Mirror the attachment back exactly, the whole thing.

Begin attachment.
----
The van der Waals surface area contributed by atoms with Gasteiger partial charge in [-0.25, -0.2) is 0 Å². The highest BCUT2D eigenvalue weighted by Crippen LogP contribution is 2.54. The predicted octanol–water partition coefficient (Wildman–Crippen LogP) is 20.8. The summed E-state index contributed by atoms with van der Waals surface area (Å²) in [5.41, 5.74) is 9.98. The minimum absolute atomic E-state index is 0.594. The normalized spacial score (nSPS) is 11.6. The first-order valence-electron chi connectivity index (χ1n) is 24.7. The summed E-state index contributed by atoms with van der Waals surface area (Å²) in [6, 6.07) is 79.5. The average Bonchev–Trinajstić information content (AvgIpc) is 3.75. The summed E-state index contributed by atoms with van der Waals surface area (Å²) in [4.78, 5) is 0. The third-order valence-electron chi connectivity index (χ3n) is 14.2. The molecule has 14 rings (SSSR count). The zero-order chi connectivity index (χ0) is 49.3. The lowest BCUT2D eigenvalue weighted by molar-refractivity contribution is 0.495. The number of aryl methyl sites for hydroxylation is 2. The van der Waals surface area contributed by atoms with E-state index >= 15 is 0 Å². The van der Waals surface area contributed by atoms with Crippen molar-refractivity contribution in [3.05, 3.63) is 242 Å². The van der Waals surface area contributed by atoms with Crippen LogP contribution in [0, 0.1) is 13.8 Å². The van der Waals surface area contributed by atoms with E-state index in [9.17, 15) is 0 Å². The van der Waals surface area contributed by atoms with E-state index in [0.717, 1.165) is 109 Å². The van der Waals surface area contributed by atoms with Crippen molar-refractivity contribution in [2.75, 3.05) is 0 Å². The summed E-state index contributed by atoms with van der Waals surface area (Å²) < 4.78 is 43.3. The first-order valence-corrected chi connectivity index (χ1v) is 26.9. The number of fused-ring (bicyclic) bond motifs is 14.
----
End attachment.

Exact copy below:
The van der Waals surface area contributed by atoms with Gasteiger partial charge in [-0.25, -0.2) is 0 Å². The highest BCUT2D eigenvalue weighted by Crippen LogP contribution is 2.54. The predicted octanol–water partition coefficient (Wildman–Crippen LogP) is 20.8. The summed E-state index contributed by atoms with van der Waals surface area (Å²) in [5.41, 5.74) is 9.98. The minimum absolute atomic E-state index is 0.594. The normalized spacial score (nSPS) is 11.6. The first-order valence-electron chi connectivity index (χ1n) is 24.7. The summed E-state index contributed by atoms with van der Waals surface area (Å²) in [6, 6.07) is 79.5. The average Bonchev–Trinajstić information content (AvgIpc) is 3.75. The summed E-state index contributed by atoms with van der Waals surface area (Å²) in [4.78, 5) is 0. The third-order valence-electron chi connectivity index (χ3n) is 14.2. The molecule has 14 rings (SSSR count). The zero-order chi connectivity index (χ0) is 49.3. The lowest BCUT2D eigenvalue weighted by molar-refractivity contribution is 0.495. The number of aryl methyl sites for hydroxylation is 2. The van der Waals surface area contributed by atoms with E-state index >= 15 is 0 Å². The van der Waals surface area contributed by atoms with Crippen molar-refractivity contribution in [3.05, 3.63) is 242 Å². The van der Waals surface area contributed by atoms with Crippen LogP contribution in [0, 0.1) is 13.8 Å². The van der Waals surface area contributed by atoms with E-state index in [9.17, 15) is 0 Å². The van der Waals surface area contributed by atoms with E-state index in [0.717, 1.165) is 109 Å². The van der Waals surface area contributed by atoms with Crippen molar-refractivity contribution in [2.75, 3.05) is 0 Å². The summed E-state index contributed by atoms with van der Waals surface area (Å²) < 4.78 is 43.3. The first-order valence-corrected chi connectivity index (χ1v) is 26.9. The number of fused-ring (bicyclic) bond motifs is 14.